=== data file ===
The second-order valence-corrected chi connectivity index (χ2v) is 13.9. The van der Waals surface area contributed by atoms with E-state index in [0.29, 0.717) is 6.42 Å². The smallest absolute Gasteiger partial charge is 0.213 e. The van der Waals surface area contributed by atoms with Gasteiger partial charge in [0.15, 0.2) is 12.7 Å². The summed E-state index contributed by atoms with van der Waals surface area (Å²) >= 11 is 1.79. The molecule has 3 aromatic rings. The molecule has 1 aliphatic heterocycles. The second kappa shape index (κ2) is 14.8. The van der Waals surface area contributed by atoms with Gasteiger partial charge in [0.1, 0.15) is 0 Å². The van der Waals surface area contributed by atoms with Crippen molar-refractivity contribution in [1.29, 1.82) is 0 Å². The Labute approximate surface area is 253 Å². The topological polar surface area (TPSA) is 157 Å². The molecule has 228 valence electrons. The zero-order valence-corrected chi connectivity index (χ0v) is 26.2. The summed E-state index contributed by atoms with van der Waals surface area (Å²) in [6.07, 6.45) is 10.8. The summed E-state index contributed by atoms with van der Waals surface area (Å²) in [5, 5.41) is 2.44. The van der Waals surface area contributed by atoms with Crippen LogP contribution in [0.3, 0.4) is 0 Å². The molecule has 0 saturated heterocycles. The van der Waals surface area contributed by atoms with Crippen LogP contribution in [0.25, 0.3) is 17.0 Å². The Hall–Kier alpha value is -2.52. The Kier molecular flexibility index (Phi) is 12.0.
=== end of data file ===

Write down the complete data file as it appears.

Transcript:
The second-order valence-corrected chi connectivity index (χ2v) is 13.9. The van der Waals surface area contributed by atoms with E-state index in [0.29, 0.717) is 6.42 Å². The smallest absolute Gasteiger partial charge is 0.213 e. The van der Waals surface area contributed by atoms with Gasteiger partial charge in [0.15, 0.2) is 12.7 Å². The summed E-state index contributed by atoms with van der Waals surface area (Å²) >= 11 is 1.79. The molecule has 3 aromatic rings. The molecule has 1 aliphatic heterocycles. The second kappa shape index (κ2) is 14.8. The van der Waals surface area contributed by atoms with Gasteiger partial charge in [0.1, 0.15) is 0 Å². The van der Waals surface area contributed by atoms with Crippen molar-refractivity contribution in [1.29, 1.82) is 0 Å². The Labute approximate surface area is 253 Å². The topological polar surface area (TPSA) is 157 Å². The molecule has 228 valence electrons. The zero-order valence-corrected chi connectivity index (χ0v) is 26.2. The summed E-state index contributed by atoms with van der Waals surface area (Å²) in [6.07, 6.45) is 10.8. The summed E-state index contributed by atoms with van der Waals surface area (Å²) in [5, 5.41) is 2.44. The van der Waals surface area contributed by atoms with Crippen LogP contribution in [0.3, 0.4) is 0 Å². The molecule has 0 saturated heterocycles. The van der Waals surface area contributed by atoms with Crippen LogP contribution in [0.25, 0.3) is 17.0 Å². The Hall–Kier alpha value is -2.52. The Kier molecular flexibility index (Phi) is 12.0.